Lesson 1

Positive and Negative Numbers

Let’s explore how we represent temperatures and elevations.

1.1: Notice and Wonder: Memphis and Bangor

Two weather reports, Memphis, Saturday 5 p m, light rain showers, 37 degrees Farenheit, 3 degrees Celcius. Bangor, Saturday 6 p m, partly cloudy, 1 degree Farenheit, negative 17 degrees celsius.

What do you notice? What do you wonder?


1.2: Above and Below Zero

1.  Here are three situations involving changes in temperature. Represent each change on the applet, and draw it on a number line. Then, answer the question.

  1. At noon, the temperature was 5 degrees Celsius. By late afternoon, it has risen 6 degrees Celsius. What was the temperature late in the afternoon?

  2. The temperature was 8 degrees Celsius at midnight. By dawn, it has dropped 12 degrees Celsius. What was the temperature at dawn?

  3. Water freezes at 0 degrees Celsius, but the freezing temperature can be lowered by adding salt to the water. A student discovered that adding half a cup of salt to a gallon of water lowers its freezing temperature by 7 degrees Celsius. What is the freezing temperature of the gallon of salt water?

2.  Discuss with a partner:

  1. How did you name the resulting temperature in each situation? Did both of you refer to each resulting temperature by the same name or different names?

  2. What does it mean when the resulting temperature is above 0 on the number line? What does it mean when a temperature is below 0?

  3. Do numbers below 0 make sense outside of the context of temperature? If you think so, give some examples to show how they make sense. If you don’t think so, give some examples to show otherwise.

1.3: High Places, Low Places

  1. Here is a table that shows elevations of various cities.

    city elevation (feet)
    Harrisburg, PA 320
    Bethell, IN 1,211
    Denver, CO 5,280
    Coachella, CA -22
    Death Valley, CA -282
    New York City, NY 33
    Miami, FL 0
    1. On the list of cities, which city has the second highest elevation?
    2. How would you describe the elevation of Coachella, CA, in relation to sea level?
    3. How would you describe the elevation of Death Valley, CA, in relation to sea level?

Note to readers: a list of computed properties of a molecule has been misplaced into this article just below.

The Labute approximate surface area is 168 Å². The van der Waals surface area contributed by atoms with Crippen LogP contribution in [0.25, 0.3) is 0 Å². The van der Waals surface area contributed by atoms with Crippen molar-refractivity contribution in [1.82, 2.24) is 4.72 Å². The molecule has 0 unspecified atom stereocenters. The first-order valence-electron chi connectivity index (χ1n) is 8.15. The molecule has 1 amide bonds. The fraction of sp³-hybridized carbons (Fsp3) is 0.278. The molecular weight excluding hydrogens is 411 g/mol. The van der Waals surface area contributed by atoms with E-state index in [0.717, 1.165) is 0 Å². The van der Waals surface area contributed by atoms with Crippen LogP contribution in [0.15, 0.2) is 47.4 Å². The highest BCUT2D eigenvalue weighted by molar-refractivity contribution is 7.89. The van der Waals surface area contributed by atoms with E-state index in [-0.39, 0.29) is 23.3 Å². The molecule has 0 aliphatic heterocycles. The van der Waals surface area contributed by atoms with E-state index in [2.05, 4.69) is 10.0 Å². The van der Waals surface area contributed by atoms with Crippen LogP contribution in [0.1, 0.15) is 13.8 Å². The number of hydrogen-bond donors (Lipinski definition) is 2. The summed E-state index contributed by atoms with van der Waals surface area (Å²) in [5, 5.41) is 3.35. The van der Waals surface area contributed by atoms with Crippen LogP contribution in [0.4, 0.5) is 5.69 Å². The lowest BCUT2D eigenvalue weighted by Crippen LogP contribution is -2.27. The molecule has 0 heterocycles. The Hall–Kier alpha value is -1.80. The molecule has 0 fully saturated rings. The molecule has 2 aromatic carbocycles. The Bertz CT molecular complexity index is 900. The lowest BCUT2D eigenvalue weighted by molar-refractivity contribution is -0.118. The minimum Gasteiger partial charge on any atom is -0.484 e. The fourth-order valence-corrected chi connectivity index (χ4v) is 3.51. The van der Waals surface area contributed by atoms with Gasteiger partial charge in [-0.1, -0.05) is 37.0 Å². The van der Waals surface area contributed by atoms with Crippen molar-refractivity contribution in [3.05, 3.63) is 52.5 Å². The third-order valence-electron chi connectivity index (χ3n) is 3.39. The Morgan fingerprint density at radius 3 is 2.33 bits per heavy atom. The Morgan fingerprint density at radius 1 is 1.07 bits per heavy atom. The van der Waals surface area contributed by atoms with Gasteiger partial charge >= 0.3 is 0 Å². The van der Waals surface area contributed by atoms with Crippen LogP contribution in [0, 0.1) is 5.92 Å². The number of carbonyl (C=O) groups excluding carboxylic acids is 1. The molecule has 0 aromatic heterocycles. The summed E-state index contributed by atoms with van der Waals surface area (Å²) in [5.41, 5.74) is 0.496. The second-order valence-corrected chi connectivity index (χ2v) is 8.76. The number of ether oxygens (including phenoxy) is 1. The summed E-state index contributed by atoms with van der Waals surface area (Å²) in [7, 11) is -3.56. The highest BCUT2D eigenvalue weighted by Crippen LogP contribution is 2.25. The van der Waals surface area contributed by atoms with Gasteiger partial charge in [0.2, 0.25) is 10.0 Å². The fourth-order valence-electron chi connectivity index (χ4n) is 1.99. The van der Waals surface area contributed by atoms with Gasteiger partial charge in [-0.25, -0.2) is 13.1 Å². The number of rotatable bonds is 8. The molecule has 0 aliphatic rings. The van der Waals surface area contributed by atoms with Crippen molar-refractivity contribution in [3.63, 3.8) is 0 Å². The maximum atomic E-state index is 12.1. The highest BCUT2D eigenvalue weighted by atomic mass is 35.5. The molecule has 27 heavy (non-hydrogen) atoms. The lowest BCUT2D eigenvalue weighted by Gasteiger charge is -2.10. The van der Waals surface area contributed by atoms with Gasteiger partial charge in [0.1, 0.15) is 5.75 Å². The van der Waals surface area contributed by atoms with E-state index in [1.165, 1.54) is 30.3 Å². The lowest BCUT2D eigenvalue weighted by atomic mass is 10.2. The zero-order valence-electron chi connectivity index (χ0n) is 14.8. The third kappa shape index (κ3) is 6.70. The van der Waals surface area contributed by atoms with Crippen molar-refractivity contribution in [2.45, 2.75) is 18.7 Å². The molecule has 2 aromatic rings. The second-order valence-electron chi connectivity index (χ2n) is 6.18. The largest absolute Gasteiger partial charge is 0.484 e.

4. If you are standing on a beach right next to the ocean, what is your elevation?
    5. How would you describe the elevation of Miami, FL?
    6. A city has a higher elevation than Coachella, CA. Select all numbers that could represent the city’s elevation. Be prepared to explain your reasoning.

      1. -11 feet
      2. -35 feet
      3. 4 feet
      4. -8 feet
      5. 0 feet
  2. Here are two tables that show the elevations of highest points on land and lowest points in the ocean. Distances are measured from sea level. Drag the points marking the mountains and trenches to the vertical number line and answer the questions.

    point mountain continent elevation (meters)
    C Everest Asia 8,848
    H Kilimanjaro Africa 5,895
    E Denali North America 6,168
    A Pikchu Pikchu South America 5,664
    point trench ocean elevation (meters)
    F Mariana Trench Pacific -11,033
    B Puerto Rico Trench Atlantic -8,600
    D Tonga Trench Pacific -10,882
    G Sunda Trench Indian -7,725

    1. Which point in the ocean is the lowest in the world? What is its elevation?
    2. Which mountain is the highest in the world? What is its elevation?
    3. If you plot the elevations of the mountains and trenches on a vertical number line, what would 0 represent? What would points above 0 represent? What about points below 0?
    4. Which is farther from sea level: the deepest point in the ocean, or the top of the highest mountain in the world? Explain.

A spider spins a web in the following way:

  • It starts at sea level.
  • It moves up one inch in the first minute.
  • It moves down two inches in the second minute.
  • It moves up three inches in the third minute.
  • It moves down four inches in the fourth minute.

Assuming that the pattern continues, what will the spider’s elevation be after an hour has passed?


Positive numbers are numbers that are greater than 0. Negative numbers are numbers that are less than zero. The meaning of a negative number in a context depends on the meaning of zero in that context.

For example, if we measure temperatures in degrees Celsius, then 0 degrees Celsius corresponds to the temperature at which water freezes.

In this context, positive temperatures are warmer than the freezing point and negative temperatures are colder than the freezing point. A temperature of -6 degrees Celsius means that it is 6 degrees away from 0 and it is less than 0. This thermometer shows a temperature of -6 degrees Celsius.

If the temperature rises a few degrees and gets very close to 0 degrees without reaching it, the temperature is still a negative number.

A vertical thermometer with the numbers negative 8 through 8 indicated. The thermometer is shaded starting from the bottom of the thermometer to negative 6.

Another example is elevation, which is a distance above or below sea level. An elevation of 0 refers to the sea level. Positive elevations are higher than sea level, and negative elevations are lower than sea level.

Vertical number line, elevation, horizontal number line at zero, sea level.  Silhouettes of animal, from lowest to highest, octopus, shark, dolphin, seagull.

Glossary Entries

  • negative number

    A negative number is a number that is less than zero. On a horizontal number line, negative numbers are usually shown to the left of 0.

    number line with arrow that extends from 0 to -7
  • positive number

    A positive number is a number that is greater than zero. On a horizontal number line, positive numbers are usually shown to the right of 0.

    Number line with green arrow extending from 0 to 7